A new campaign is being launched to encourage young black Londoners to give blood and save lives. Currently half the country's black population lives in the country- and NHS Blood and Transport wants to recruit 7000 new black donors by 2020.
The black community makes up around 5% of the UK population - with about half living in London - but active black donors currently account for only 1% of blood donors. *
·NHSBT collects 1.8 million units of blood each year from over 23,000 blood donation sessions in more than 3,000 venues
Rarer blood groupsinclude B+, Ro and RoR which are more common and more in-demand among black communities.
Female blood donors can give blood every 16 weeks, while male blood donors must wait 12 weeks between donations. Platelets can be donated every 2 weeks.
Enhanced screening for Ebola will begin at Heathrow airport tomorrow after the Health Secretary revealed the deadly virus is expected to reach the UK.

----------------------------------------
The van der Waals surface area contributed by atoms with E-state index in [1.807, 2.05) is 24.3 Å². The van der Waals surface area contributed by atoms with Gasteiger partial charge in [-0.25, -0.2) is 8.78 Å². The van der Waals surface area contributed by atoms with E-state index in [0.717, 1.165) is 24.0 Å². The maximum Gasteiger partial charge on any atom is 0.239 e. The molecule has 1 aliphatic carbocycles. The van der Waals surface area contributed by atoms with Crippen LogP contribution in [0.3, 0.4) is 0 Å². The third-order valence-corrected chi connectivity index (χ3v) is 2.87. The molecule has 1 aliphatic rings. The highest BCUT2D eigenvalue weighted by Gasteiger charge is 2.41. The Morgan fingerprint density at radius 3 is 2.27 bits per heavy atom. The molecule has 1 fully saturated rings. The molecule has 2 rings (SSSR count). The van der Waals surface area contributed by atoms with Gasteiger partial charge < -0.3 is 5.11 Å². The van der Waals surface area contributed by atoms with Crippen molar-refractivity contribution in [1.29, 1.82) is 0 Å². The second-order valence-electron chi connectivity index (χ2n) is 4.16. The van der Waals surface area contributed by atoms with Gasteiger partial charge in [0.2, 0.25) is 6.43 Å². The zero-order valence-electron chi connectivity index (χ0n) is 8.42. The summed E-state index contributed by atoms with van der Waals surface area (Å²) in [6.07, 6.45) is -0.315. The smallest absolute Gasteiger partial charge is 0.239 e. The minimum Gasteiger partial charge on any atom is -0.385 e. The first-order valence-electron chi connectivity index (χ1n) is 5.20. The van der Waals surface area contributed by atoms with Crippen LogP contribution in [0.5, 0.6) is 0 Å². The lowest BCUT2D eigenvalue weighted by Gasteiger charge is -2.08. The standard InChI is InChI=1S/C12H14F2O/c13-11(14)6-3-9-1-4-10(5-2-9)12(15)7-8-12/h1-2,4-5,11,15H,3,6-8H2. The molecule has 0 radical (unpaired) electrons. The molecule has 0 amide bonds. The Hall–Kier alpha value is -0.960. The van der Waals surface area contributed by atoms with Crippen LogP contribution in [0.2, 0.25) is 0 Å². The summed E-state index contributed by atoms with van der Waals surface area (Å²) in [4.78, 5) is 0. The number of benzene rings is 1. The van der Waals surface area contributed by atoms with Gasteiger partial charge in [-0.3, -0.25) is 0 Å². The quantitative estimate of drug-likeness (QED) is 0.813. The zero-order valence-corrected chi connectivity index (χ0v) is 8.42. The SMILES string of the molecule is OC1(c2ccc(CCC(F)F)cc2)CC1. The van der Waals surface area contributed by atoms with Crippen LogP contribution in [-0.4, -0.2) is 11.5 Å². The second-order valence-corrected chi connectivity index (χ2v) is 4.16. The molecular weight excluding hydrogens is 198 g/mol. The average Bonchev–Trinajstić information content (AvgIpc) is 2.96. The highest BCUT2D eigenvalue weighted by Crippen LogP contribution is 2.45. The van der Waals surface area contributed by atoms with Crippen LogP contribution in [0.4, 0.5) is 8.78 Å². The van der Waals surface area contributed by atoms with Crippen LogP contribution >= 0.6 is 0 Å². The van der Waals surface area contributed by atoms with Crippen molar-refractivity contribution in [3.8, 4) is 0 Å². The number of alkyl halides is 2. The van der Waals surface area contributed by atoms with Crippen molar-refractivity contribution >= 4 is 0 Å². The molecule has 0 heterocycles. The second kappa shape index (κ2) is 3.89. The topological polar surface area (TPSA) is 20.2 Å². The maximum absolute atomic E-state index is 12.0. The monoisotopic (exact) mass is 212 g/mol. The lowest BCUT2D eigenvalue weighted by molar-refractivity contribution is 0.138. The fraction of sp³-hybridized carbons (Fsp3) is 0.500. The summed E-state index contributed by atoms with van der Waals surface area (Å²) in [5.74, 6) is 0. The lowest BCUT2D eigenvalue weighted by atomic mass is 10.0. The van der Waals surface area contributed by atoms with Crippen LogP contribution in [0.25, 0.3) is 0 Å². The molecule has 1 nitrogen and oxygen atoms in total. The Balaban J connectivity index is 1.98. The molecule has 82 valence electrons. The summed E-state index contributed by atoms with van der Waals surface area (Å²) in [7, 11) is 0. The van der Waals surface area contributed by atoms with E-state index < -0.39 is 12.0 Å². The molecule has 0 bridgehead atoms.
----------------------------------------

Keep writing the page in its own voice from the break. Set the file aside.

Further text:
Jeremy Hunt said checks would take place at Terminal 1 before they are expanded to cover Gatwick airport and Eurostar rail terminals by the end of next week, as the death toll in west Africa reached more than 4,000 people.
He told MPs it was "likely" that Ebola will be seen in the UK and a "handful" of cases could be confirmed in the next three months.
In a statement to the House of Commons, Mr Hunt said: "This Government's first priority is the safety of the British people. Playing our part in halting the rise of the disease in west Africa is the single most important way of preventing Ebola affecting people in the UK.
"Whilst there are no direct flights from the affected region, there are indirect routes into the UK.